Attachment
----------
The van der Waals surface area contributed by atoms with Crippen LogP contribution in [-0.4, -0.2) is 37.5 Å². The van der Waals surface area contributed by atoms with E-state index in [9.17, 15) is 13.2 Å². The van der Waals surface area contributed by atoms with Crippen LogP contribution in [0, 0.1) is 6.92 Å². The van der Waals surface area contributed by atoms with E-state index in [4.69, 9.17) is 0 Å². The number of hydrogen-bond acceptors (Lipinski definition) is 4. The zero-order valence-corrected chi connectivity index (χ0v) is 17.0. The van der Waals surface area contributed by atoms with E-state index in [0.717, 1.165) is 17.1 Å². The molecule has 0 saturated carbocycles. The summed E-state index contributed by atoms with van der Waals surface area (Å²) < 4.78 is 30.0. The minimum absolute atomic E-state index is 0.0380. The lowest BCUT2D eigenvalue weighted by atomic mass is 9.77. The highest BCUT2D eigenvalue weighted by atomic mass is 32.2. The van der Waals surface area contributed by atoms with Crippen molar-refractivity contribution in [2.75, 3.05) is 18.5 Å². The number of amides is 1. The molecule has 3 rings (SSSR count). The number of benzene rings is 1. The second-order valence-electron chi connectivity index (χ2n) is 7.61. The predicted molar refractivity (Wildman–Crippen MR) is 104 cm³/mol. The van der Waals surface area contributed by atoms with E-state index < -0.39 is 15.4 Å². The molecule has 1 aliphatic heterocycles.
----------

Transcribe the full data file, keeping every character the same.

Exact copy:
The van der Waals surface area contributed by atoms with Crippen LogP contribution in [-0.4, -0.2) is 37.5 Å². The van der Waals surface area contributed by atoms with E-state index in [9.17, 15) is 13.2 Å². The van der Waals surface area contributed by atoms with Crippen LogP contribution in [0, 0.1) is 6.92 Å². The van der Waals surface area contributed by atoms with E-state index in [4.69, 9.17) is 0 Å². The number of hydrogen-bond acceptors (Lipinski definition) is 4. The zero-order valence-corrected chi connectivity index (χ0v) is 17.0. The van der Waals surface area contributed by atoms with E-state index in [0.717, 1.165) is 17.1 Å². The molecule has 0 saturated carbocycles. The summed E-state index contributed by atoms with van der Waals surface area (Å²) < 4.78 is 30.0. The minimum absolute atomic E-state index is 0.0380. The lowest BCUT2D eigenvalue weighted by atomic mass is 9.77. The highest BCUT2D eigenvalue weighted by atomic mass is 32.2. The van der Waals surface area contributed by atoms with Crippen molar-refractivity contribution in [2.75, 3.05) is 18.5 Å². The number of amides is 1. The molecule has 3 rings (SSSR count). The number of benzene rings is 1. The second-order valence-electron chi connectivity index (χ2n) is 7.61. The predicted molar refractivity (Wildman–Crippen MR) is 104 cm³/mol. The van der Waals surface area contributed by atoms with E-state index < -0.39 is 15.4 Å². The molecule has 1 aliphatic heterocycles.